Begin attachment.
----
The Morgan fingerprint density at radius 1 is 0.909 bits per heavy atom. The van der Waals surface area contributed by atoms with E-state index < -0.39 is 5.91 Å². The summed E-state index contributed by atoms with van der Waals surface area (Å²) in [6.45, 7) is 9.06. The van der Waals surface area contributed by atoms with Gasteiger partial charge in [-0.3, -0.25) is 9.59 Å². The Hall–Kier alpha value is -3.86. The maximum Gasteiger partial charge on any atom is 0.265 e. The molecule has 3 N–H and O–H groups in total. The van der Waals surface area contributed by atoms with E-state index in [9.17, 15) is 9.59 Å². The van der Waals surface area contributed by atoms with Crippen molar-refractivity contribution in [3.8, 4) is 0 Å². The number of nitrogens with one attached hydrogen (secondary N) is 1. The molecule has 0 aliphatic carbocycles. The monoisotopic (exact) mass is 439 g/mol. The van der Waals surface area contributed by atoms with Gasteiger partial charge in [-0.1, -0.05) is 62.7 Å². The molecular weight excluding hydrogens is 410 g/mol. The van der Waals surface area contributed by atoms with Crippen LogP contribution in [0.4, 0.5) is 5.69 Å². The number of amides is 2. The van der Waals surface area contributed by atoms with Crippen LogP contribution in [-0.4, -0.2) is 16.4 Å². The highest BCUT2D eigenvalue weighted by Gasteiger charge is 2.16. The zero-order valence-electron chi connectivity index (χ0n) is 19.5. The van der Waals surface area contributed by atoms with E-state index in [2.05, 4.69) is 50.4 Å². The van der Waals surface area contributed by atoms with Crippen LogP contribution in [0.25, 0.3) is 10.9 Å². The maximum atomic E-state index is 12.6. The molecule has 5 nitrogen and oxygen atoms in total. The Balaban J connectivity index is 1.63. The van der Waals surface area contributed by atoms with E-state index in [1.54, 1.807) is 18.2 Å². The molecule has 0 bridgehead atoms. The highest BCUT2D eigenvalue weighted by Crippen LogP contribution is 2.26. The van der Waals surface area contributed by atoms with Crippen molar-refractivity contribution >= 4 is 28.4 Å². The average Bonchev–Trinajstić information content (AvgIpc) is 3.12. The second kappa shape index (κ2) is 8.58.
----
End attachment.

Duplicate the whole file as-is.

The Morgan fingerprint density at radius 1 is 0.909 bits per heavy atom. The van der Waals surface area contributed by atoms with E-state index < -0.39 is 5.91 Å². The summed E-state index contributed by atoms with van der Waals surface area (Å²) in [6.45, 7) is 9.06. The van der Waals surface area contributed by atoms with Gasteiger partial charge in [-0.3, -0.25) is 9.59 Å². The Hall–Kier alpha value is -3.86. The maximum Gasteiger partial charge on any atom is 0.265 e. The molecule has 3 N–H and O–H groups in total. The van der Waals surface area contributed by atoms with E-state index in [9.17, 15) is 9.59 Å². The van der Waals surface area contributed by atoms with Crippen molar-refractivity contribution in [3.8, 4) is 0 Å². The number of nitrogens with one attached hydrogen (secondary N) is 1. The molecule has 0 aliphatic carbocycles. The monoisotopic (exact) mass is 439 g/mol. The van der Waals surface area contributed by atoms with Gasteiger partial charge in [-0.1, -0.05) is 62.7 Å². The molecular weight excluding hydrogens is 410 g/mol. The van der Waals surface area contributed by atoms with Crippen LogP contribution in [0.4, 0.5) is 5.69 Å². The number of amides is 2. The van der Waals surface area contributed by atoms with Crippen LogP contribution in [-0.4, -0.2) is 16.4 Å². The highest BCUT2D eigenvalue weighted by Gasteiger charge is 2.16. The zero-order valence-electron chi connectivity index (χ0n) is 19.5. The van der Waals surface area contributed by atoms with E-state index in [2.05, 4.69) is 50.4 Å². The van der Waals surface area contributed by atoms with Crippen LogP contribution in [0.25, 0.3) is 10.9 Å². The maximum atomic E-state index is 12.6. The molecule has 5 nitrogen and oxygen atoms in total. The Balaban J connectivity index is 1.63. The van der Waals surface area contributed by atoms with E-state index in [1.54, 1.807) is 18.2 Å². The molecule has 0 bridgehead atoms. The highest BCUT2D eigenvalue weighted by Crippen LogP contribution is 2.26. The van der Waals surface area contributed by atoms with Crippen molar-refractivity contribution >= 4 is 28.4 Å². The average Bonchev–Trinajstić information content (AvgIpc) is 3.12. The second kappa shape index (κ2) is 8.58.